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A Fly Fisher's Progress

by James R. Babb

Pub Date: Nov. 1st, 1999
ISBN: 1-55821-946-3
Publisher: Lyons Press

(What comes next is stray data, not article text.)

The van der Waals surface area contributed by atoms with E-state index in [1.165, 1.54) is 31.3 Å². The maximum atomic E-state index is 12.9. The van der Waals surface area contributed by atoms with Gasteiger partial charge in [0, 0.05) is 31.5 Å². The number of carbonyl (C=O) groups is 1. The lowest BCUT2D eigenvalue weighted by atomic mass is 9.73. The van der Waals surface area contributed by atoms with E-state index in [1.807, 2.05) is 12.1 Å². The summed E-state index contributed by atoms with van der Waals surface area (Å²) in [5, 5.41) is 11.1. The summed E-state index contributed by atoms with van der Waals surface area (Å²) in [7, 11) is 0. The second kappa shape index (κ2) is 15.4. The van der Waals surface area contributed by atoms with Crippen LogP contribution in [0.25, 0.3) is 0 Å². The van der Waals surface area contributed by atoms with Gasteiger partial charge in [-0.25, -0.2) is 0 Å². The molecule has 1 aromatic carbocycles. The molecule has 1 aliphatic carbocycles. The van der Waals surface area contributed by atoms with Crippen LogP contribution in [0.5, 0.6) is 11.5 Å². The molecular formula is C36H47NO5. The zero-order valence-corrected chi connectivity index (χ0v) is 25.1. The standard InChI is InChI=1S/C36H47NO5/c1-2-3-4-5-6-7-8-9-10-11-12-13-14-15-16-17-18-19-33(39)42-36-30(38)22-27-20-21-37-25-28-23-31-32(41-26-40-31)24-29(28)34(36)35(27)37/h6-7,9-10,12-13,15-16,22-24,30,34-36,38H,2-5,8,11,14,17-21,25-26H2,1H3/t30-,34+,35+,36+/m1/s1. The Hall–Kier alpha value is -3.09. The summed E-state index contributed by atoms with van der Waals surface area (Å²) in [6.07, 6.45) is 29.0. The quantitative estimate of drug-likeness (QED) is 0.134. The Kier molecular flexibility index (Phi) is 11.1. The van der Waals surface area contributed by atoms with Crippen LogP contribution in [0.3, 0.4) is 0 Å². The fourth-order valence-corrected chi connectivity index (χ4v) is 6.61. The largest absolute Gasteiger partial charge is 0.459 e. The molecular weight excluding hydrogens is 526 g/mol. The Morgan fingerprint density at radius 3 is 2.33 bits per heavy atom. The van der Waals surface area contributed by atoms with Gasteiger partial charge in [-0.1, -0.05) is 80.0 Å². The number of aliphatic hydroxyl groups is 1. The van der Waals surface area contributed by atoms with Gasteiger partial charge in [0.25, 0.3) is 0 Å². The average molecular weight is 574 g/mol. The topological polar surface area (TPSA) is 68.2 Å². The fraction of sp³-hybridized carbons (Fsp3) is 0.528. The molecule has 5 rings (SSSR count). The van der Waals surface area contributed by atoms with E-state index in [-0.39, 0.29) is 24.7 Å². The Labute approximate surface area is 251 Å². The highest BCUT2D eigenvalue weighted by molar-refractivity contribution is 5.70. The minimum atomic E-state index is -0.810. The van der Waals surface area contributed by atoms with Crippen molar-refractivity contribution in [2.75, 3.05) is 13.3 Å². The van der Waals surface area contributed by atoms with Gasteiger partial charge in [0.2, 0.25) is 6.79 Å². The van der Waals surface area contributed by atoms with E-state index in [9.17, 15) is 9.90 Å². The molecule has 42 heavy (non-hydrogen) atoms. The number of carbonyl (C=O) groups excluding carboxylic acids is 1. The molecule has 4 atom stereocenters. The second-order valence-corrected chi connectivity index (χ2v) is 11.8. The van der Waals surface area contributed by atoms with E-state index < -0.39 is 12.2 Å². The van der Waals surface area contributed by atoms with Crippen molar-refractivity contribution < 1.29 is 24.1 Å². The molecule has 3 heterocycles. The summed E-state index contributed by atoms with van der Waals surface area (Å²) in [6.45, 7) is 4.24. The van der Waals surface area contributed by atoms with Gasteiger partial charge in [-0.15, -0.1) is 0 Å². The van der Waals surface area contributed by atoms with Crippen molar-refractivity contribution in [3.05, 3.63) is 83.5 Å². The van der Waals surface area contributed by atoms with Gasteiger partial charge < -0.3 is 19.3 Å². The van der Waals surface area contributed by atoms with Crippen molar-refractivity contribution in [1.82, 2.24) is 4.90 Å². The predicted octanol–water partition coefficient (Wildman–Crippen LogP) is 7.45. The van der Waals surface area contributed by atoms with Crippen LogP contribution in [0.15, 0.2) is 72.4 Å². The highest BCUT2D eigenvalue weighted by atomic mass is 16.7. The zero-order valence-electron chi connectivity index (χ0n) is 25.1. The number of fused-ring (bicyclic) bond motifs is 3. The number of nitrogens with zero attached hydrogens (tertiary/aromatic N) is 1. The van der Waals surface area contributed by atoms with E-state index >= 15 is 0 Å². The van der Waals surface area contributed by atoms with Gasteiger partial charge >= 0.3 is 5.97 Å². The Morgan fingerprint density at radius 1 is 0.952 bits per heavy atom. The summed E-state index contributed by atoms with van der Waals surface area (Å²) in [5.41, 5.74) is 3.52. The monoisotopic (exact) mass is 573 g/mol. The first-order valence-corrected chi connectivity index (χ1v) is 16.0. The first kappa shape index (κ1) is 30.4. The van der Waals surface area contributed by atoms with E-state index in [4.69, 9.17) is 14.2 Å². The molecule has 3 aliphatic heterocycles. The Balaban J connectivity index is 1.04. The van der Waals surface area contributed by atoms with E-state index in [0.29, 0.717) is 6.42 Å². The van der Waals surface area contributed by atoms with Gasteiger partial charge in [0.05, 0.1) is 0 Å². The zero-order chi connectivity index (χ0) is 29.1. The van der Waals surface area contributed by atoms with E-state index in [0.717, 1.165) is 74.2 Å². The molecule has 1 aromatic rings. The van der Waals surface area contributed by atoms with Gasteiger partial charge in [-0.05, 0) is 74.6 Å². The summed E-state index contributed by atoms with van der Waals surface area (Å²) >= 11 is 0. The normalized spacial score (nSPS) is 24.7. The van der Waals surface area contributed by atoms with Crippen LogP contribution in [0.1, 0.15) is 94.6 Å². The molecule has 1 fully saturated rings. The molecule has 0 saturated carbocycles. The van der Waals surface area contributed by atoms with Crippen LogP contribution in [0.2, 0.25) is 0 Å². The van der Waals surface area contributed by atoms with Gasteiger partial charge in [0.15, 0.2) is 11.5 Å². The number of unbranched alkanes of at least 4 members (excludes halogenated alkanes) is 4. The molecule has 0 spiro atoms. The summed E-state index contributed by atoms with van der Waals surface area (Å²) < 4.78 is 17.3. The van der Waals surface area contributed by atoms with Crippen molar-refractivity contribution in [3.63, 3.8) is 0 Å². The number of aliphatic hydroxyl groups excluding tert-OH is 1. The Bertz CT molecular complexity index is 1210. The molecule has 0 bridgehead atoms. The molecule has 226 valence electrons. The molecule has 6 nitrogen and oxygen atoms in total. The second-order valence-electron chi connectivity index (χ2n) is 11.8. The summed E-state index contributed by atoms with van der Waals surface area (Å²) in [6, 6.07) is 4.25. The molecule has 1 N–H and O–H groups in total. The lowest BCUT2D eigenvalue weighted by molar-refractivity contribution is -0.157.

A fireside collection of fly-fishing pieces, touched with—but not drowned in—folksy wisdom and whimsy, from Gray’s Sporting Journal editor and columnist Babb. These short essays are divided into two groups: those inspired by Babb’s youth in, and return visits to, East Tennessee, and those that find him fishing here and there around the world, mostly in his current home state of Maine. A fly-fishing fool, Babb tries to make much of the clash between his roots, where the inhabitants have been characterized as “crude, kindly, ignorant, and murderous,” and the rarefied history of East Coast fly-fishing. But his pose as a homeboy from the Land of Goober often grates, as too many years in Massachusetts and Maine have spiffed up his persona. Not that he doesn’t hit upon some heavy truths in fishing——we found that the best signs of all said DANGER. KEEP OUT. NO TRESPASSING”—and in life——the most chilling words you can hear south of Mason and Dixon’s line: ‘Whut’re yew lookin’ at?”’ By the time he gets to the Maine pieces, Babb has lost his faux twang and the stories feel shorn, immediate, and tactile. There is a terrific brief catalog of months describing his first year in Maine and much fond quoting of Thoreau’s rhapsodies on the state. And there are the simple joys of the fly fisherman: a trip to hell in the far north country, searching for bamboo rods in yard sales, watching stunned as a false albacore makes his reel melt down. His humor, though, needs help. It can be enjoyably goofy (“I don’t see anything at all eccentric about bass-bugging with a Spey rod,” yet often plain stupid (“Soon we’ll see Mick Jagger pimping for denture adhesives, a laxative commercial backed by ‘I Can’t Get No Satisfaction”’). But there are pleasures ample enough here, conveyed with an infectious love of the sport.